Lord Mandelson has said the Prime Minister should "bite the bullet" and meet the EU’s demands for a settlement payment, describing the proposed £52bn payment as "small change."
"Britain is not one of those countries that doesn't pay its bills, for good reason not least the impact it would have on the markets and market confidence in our future debt-raising,” he told an audience at the Institute for Government.
Lord Mandelson said “eventually” the terms of a new free trade deal could be discussed alongside the exit settlement, but not at the start.
He said, a former EU Trade Commissioner, said the Prime Minister faces a choice between “economic reality and political intransigence”, former EU Trade Commissioner Lord Mandelson has said, as he warned her that, “shooting yourself in both feet is not a clever negotiating strategy.”
Lord Mandelson said Theresa May must not give in to the “wild men” in the Conservative Party, who appear to be actively agitating for the country to leave the European Union with no deal on trade at all.
“The Prime Minister has made two pivotal decisions which will determine the shape of Brexit,” he told an audience at the Institute for Government.
“First, to leave the Single Market to pursue a Free Trade Agreement completely outside the EU. This will add time, complexity and risk to the negotiation.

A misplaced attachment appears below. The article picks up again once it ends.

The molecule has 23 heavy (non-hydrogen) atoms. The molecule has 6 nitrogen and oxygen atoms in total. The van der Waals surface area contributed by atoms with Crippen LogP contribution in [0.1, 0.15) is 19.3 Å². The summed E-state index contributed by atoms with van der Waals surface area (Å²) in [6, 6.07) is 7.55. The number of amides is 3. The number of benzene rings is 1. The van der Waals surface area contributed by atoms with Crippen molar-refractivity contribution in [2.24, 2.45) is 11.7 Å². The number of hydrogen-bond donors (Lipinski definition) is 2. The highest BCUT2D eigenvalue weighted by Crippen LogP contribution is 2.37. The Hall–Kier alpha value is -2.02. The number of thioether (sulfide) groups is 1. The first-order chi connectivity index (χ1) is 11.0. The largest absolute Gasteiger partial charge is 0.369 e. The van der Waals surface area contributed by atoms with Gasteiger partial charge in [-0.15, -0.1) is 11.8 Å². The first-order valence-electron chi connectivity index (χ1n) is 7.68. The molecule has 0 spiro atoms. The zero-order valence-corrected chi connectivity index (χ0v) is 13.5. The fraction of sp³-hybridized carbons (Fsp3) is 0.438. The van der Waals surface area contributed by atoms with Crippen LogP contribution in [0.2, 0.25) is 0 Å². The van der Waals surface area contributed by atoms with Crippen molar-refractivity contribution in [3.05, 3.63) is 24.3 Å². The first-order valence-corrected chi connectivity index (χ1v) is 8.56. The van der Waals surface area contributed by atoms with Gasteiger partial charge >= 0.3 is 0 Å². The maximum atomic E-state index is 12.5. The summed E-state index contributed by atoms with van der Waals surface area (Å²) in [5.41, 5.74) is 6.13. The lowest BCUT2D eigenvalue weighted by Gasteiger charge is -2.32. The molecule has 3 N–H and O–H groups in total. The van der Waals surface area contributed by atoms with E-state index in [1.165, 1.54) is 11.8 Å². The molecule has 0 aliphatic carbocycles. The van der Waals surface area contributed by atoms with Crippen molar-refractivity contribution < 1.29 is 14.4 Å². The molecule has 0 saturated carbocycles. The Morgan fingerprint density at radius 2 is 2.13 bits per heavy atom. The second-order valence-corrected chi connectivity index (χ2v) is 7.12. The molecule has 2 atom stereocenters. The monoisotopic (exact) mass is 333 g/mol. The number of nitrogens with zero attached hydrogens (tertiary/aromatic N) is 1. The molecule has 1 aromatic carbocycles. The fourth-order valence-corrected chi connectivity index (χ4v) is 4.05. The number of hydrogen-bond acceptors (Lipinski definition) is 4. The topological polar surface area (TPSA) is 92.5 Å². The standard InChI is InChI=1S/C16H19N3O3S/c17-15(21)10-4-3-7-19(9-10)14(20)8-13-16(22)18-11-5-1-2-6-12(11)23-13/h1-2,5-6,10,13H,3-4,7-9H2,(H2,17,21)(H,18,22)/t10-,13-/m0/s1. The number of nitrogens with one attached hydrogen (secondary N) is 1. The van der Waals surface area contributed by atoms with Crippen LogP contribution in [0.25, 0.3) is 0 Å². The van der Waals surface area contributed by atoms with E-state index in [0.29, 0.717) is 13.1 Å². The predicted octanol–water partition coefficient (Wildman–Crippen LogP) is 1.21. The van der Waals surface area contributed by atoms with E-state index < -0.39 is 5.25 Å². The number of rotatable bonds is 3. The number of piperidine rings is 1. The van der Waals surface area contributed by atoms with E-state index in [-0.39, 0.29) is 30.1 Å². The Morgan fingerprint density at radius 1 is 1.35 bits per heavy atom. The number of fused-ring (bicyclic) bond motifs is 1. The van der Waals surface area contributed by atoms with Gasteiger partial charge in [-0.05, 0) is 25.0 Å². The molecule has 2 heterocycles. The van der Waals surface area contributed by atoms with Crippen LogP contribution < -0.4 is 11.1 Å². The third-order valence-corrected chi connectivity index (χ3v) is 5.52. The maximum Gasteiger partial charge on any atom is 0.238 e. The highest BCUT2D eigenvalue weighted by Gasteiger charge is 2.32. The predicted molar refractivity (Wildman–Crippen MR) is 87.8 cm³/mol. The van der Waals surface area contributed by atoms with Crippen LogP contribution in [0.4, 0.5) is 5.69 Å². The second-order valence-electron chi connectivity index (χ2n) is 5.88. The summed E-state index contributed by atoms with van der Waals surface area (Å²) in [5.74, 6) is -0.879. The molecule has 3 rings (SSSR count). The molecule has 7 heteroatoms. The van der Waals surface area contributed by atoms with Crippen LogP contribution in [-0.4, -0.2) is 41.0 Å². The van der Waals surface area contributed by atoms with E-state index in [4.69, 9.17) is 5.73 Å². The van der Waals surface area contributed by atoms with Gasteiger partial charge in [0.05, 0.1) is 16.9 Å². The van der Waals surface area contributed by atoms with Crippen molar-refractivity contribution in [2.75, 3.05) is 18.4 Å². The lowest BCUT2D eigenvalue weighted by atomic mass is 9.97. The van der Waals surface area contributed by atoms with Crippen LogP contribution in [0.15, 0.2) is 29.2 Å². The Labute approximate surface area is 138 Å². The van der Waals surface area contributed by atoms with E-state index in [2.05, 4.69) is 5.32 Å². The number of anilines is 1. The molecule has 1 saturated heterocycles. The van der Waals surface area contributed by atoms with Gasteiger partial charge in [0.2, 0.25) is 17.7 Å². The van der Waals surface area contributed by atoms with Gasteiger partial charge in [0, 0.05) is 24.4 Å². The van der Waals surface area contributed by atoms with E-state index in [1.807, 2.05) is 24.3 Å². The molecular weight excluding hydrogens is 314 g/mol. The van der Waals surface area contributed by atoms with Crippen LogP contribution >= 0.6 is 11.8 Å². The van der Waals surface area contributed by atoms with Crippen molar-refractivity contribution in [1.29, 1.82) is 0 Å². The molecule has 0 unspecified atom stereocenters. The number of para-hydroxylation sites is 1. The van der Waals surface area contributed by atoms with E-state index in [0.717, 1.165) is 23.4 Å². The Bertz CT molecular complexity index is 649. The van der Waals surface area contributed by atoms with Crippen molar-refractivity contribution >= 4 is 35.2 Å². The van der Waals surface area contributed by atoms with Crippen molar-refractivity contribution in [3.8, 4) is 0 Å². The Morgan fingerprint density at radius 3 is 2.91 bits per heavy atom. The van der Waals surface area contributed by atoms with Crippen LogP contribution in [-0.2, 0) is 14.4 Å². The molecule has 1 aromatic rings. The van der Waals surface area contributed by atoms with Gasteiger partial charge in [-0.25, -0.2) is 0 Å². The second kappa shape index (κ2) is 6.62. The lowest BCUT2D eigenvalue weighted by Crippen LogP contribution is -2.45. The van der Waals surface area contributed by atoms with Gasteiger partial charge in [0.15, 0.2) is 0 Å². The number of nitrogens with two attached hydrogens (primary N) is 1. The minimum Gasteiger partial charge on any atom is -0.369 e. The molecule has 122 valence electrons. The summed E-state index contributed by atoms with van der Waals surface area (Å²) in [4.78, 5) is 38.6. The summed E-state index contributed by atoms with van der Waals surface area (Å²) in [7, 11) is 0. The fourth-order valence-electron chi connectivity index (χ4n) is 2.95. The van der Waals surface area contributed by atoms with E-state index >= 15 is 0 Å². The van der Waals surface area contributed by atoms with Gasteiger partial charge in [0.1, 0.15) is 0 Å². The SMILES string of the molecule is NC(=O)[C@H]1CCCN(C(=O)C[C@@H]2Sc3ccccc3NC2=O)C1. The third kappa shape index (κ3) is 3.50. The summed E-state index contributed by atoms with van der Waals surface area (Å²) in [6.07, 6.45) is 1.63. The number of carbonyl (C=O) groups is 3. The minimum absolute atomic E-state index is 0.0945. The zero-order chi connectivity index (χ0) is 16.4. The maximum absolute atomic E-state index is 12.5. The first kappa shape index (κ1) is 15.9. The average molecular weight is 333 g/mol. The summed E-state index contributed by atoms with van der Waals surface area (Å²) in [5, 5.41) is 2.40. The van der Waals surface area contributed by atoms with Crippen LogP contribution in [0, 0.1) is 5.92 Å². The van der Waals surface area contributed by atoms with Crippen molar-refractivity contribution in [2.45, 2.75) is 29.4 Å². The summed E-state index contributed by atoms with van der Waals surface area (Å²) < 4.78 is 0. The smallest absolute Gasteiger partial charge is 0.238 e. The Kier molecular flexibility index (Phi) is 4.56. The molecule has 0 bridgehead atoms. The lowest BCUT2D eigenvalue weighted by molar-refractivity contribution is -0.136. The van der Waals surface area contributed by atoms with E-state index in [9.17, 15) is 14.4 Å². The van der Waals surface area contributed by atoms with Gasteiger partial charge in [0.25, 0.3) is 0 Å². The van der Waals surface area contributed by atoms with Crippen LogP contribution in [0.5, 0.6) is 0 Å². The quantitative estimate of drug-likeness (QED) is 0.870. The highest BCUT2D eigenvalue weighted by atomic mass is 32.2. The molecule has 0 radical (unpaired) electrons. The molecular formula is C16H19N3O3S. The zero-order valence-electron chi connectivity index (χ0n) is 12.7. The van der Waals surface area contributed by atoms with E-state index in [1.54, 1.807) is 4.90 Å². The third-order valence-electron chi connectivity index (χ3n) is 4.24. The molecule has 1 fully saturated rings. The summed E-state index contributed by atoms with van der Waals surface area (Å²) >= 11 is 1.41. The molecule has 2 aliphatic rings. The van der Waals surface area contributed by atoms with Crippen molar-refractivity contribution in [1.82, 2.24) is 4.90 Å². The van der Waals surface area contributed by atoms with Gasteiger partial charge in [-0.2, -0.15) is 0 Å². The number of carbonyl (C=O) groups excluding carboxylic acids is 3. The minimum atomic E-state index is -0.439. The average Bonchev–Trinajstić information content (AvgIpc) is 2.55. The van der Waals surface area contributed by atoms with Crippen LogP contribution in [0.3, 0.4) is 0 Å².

“Second, her negotiating strategy is framed by a series of red lines which, on the face of it, will severely restrict her negotiating flexibility.
“We know where these red lines have come from and the PM will face a choice: between the trade deal essential for the economy and the right wing of her party who want Brexit at any cost.”
The remarks represent a slight change in tack from Open Britain, who organised the event and are in essence the continuation of the Remain campaign. In urging the Prime Minister to stand up to the right wing of her own party, the only direction from which she is currently feeling any political pressure at all, the implication is that she will receive support from Remainers if she does so.
Lord Mandelson said had Theresa May kept open the possibility of continued single market membership the UK would have been the beneficiary of far greater goodwill on the EU’s part. But he also said the draft negotiating guidelines published by the EU, which appear to offer a route towards a comprehensive trade deal, were “an olive branch.”
“In effect, they are saying to Britain "you can have your deal but you will have to respect our rules to get it". In other words, if we meet you half way, you will have to do the same."
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